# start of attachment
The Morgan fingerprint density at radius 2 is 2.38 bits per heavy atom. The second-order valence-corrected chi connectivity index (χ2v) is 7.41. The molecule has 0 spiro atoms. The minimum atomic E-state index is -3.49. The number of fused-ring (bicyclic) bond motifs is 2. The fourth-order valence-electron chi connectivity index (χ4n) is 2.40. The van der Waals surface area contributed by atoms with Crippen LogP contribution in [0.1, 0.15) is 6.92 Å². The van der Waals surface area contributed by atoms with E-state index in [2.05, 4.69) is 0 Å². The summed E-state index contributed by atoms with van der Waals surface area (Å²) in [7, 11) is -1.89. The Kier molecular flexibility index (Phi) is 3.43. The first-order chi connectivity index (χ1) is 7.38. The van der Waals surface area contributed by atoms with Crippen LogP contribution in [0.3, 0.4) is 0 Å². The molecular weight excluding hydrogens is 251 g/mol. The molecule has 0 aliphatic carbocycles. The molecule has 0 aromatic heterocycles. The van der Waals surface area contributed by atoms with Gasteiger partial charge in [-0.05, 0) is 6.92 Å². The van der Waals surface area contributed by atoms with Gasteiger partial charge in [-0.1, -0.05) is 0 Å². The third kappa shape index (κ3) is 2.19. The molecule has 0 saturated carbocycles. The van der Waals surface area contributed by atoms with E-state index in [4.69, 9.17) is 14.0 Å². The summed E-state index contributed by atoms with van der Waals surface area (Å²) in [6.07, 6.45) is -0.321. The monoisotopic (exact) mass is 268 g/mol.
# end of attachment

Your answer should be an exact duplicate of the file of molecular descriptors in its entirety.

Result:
The Morgan fingerprint density at radius 2 is 2.38 bits per heavy atom. The second-order valence-corrected chi connectivity index (χ2v) is 7.41. The molecule has 0 spiro atoms. The minimum atomic E-state index is -3.49. The number of fused-ring (bicyclic) bond motifs is 2. The fourth-order valence-electron chi connectivity index (χ4n) is 2.40. The van der Waals surface area contributed by atoms with Crippen LogP contribution in [0.1, 0.15) is 6.92 Å². The van der Waals surface area contributed by atoms with E-state index in [2.05, 4.69) is 0 Å². The summed E-state index contributed by atoms with van der Waals surface area (Å²) in [7, 11) is -1.89. The Kier molecular flexibility index (Phi) is 3.43. The first-order chi connectivity index (χ1) is 7.38. The van der Waals surface area contributed by atoms with Crippen LogP contribution in [0.3, 0.4) is 0 Å². The molecular weight excluding hydrogens is 251 g/mol. The molecule has 0 aliphatic carbocycles. The molecule has 0 aromatic heterocycles. The van der Waals surface area contributed by atoms with Gasteiger partial charge in [-0.05, 0) is 6.92 Å². The van der Waals surface area contributed by atoms with Gasteiger partial charge in [-0.1, -0.05) is 0 Å². The third kappa shape index (κ3) is 2.19. The molecule has 0 saturated carbocycles. The van der Waals surface area contributed by atoms with E-state index in [4.69, 9.17) is 14.0 Å². The summed E-state index contributed by atoms with van der Waals surface area (Å²) in [6.07, 6.45) is -0.321. The monoisotopic (exact) mass is 268 g/mol.